The Center for Intercultural Dialogue serves as a clearinghouse in multiple ways; one is to provide links to sites that publish podcasts or videos on topics related to intercultural dialogue. A few examples are shown below – please email suggestions for others, providing links to websites.
UNESCO Crossings Institute for Conflict-Sensitive Reporting and Intercultural Dialogue, University of Oregon, brings together 2 different pursuits: intercultural and inter-religious dialogue on the one hand and conflict-sensitive journalism on the other. They produce a series of podcasts, including Understanding conflict-sensitive reporting practices in Kenya.
Baum, Noa. (2018). Beyond labels: Bridging differences through storytelling. (When Israeli-born Noa Baum moved to the U.S. and unexpectedly formed a friendship with a Palestinian woman, she realized the importance of listening to the story of the “other” – even if that other is the enemy.)
Kumar, Nish. (15 February 2018). The Mash Report, Series 1, Episode 5. (A funny but all too true section on immigration starts at 11:24 and ends at 16:32.)
Ramsey, Francesca. (2018). Will multiracial kids end racism? MTV Decoded. (One of a series of podcasts addressing a wide range of questions having to do with race and other uncomfortable topics in a bright, cheerful, and clearly stated manner.)
Lorenzo, Rocio. (2017). How diversity makes teams more innovative. Ted Talks. (A study of 171 companies showed that “more diverse companies are simply more innovative,” but only with 20% or more diverse employees.)
Lozada-Oliva, Melissa. (2015). My Spanish. Button Poetry. (Brilliant discussion of bilingualism, with a focus on heritage Spanish.)
Coffee and Cocktails: Podcast for Researchers, a project of ETE: Exploration Through Education, founded and edited by by Ann Wand of the University of Oxford, has several episodes related to intercultural dialogue: Episode 3: Translanguaging in Senegal; Episode 5: The use of Camfranglais amongst the diaspora.
Tales from a Multicultural Classroom. JAMK University of Applied Sciences, Finland. (Student prepared videos on intercultural communication topics.)
Identibuzz. (“an inclusive activity in which different cultures can intermingle and experience the dynamics of a collaborative exercise, and can express themselves and get their opinions across, from their own points of view, creating a shared story about their reality and identities.”)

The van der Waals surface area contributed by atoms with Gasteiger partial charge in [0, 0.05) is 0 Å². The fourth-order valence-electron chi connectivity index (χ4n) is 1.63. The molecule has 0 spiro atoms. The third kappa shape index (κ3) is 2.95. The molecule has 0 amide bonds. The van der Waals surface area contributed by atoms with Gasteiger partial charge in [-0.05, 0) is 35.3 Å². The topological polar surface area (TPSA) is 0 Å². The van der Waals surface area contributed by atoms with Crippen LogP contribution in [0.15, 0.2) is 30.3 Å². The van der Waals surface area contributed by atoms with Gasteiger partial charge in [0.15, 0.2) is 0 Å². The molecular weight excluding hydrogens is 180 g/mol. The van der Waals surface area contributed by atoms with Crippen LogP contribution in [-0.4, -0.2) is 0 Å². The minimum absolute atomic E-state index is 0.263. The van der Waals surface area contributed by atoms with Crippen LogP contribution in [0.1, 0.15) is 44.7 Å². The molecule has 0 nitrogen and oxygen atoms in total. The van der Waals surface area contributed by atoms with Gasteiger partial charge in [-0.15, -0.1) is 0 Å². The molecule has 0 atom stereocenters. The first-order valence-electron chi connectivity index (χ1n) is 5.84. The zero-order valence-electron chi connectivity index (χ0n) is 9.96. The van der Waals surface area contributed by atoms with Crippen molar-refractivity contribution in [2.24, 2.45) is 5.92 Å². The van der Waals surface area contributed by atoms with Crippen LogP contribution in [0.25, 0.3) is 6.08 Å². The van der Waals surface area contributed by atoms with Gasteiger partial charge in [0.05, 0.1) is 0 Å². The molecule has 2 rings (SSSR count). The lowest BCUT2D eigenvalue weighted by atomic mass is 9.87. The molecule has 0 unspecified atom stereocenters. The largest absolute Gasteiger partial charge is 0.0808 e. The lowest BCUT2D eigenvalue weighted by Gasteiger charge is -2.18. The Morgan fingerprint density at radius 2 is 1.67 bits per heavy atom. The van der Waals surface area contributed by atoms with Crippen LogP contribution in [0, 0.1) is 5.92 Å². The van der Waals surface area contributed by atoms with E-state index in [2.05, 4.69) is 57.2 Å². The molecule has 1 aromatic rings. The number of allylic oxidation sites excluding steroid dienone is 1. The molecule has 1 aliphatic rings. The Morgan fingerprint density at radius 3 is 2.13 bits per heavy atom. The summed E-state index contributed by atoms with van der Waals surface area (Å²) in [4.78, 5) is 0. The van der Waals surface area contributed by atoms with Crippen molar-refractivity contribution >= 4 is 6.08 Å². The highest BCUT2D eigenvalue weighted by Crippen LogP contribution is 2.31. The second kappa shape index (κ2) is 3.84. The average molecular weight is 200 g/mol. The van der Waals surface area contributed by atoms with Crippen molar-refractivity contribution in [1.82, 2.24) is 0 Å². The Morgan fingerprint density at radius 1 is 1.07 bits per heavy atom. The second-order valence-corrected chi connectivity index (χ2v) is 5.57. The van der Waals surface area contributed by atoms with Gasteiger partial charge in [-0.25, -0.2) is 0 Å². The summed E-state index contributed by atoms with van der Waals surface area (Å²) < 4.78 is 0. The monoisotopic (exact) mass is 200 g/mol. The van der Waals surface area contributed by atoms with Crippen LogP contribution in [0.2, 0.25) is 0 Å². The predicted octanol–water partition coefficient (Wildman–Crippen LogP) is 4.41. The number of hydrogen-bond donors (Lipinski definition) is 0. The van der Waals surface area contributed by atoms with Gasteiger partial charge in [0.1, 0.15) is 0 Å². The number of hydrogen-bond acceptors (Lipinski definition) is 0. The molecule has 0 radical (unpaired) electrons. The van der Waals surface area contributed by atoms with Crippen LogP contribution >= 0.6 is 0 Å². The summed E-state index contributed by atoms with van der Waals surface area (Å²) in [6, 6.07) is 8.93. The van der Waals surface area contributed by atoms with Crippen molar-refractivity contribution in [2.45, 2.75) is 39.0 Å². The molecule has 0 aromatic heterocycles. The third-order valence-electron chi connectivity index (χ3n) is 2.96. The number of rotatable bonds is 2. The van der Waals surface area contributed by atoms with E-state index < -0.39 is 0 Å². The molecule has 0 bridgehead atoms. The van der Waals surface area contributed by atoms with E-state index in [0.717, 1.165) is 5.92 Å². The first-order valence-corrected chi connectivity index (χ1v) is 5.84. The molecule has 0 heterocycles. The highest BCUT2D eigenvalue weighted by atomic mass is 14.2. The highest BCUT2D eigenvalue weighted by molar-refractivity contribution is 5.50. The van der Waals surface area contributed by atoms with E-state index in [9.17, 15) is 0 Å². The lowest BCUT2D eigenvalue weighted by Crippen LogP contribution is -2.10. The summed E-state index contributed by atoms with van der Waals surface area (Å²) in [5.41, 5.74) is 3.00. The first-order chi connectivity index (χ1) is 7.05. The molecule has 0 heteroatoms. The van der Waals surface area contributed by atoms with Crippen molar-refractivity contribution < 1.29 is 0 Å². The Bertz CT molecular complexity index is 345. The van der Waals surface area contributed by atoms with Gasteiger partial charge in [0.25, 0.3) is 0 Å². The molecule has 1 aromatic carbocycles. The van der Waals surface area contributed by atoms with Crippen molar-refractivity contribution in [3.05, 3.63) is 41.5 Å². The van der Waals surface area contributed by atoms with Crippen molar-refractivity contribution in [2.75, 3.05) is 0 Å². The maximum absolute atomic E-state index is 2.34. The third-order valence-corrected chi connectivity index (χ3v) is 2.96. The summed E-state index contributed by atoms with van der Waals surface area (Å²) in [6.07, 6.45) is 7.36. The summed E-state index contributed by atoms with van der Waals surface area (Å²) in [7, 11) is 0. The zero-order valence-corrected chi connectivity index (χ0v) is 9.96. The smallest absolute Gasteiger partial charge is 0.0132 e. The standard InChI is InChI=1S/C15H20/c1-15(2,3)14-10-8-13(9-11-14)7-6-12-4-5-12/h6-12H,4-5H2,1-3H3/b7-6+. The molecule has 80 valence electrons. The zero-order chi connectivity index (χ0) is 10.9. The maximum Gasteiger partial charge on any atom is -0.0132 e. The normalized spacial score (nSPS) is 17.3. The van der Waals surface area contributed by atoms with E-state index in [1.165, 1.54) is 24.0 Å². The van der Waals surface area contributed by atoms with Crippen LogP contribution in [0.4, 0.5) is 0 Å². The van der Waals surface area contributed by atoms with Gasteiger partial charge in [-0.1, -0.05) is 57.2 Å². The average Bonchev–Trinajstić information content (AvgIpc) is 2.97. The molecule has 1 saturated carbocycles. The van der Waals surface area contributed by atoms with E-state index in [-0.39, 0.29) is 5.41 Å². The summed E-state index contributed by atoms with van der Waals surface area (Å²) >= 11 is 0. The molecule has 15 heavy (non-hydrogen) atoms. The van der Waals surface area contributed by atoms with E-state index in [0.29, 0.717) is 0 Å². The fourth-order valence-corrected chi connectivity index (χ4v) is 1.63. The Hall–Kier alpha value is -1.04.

Code Switch: Race and Identity Remixed. National Public Radio. (“a team of journalists fascinated by the overlapping themes of race, ethnicity and culture, how they play out in our lives and communities, and how all of this is shifting”; provides thoughtful dialogues about race/ethnicity/otherness).
In Jerusalem, a chorus for peace. Great Big Story. (The YMCA Jerusalem Youth Chorus brings together Israeli and Palestinian teens to create music and promote dialogue.)
Black Violin. (2015). Stereotypes. VEVO. (A wonderful demonstration of how to destroy stereotypes by playing against typecasting.)
Newton, T. (2011). Embracing otherness, embracing myself. July 2011, TEDGlobal2011.
TV2 All that We Share (Denmark)
Migration Matters (Germany) produces “bite-sized video courses” on migration topics.
Absolutely Intercultural (Denmark and Germany based)
Adichie, C.N. (2009). The danger of a single story. July 2009, TEDGlobal2009, Oxford.
Bautista, Adrian. (2012). So where’s home? A firm about third culture kid identity. Senior Thesis, Georgetown University.
Fabrica (Italy) hosted the workshop “Peace and Intercultural Dialogue”, held by Todd St. John founder of NYC-based HunterGatherer March 30-April 2, 2010. The goal was for participants to create a video-based project relevant to UNESCO’s “Peace and Intercultural Dialogue” initiative. Projects were designed to connect people to each other, and seek ways to create and share individual experiences through video. Participants were asked to consider formal means by which video can function as more than a one-way medium, and to ask: How can the process of making the video manifest itself in the final form? Several animations were produced and posted, including Peace and Intercultural Dialogue
Global Voices (Amsterdam, Netherlands based)
Lifeswap (produced in New Zealand, documenting differences between NZ and German cultural norms in a series of animated videos)
The Global Mom Show (USA)
Zukar (Germany from the perspective of a Syrian refugee, Firas Alshater)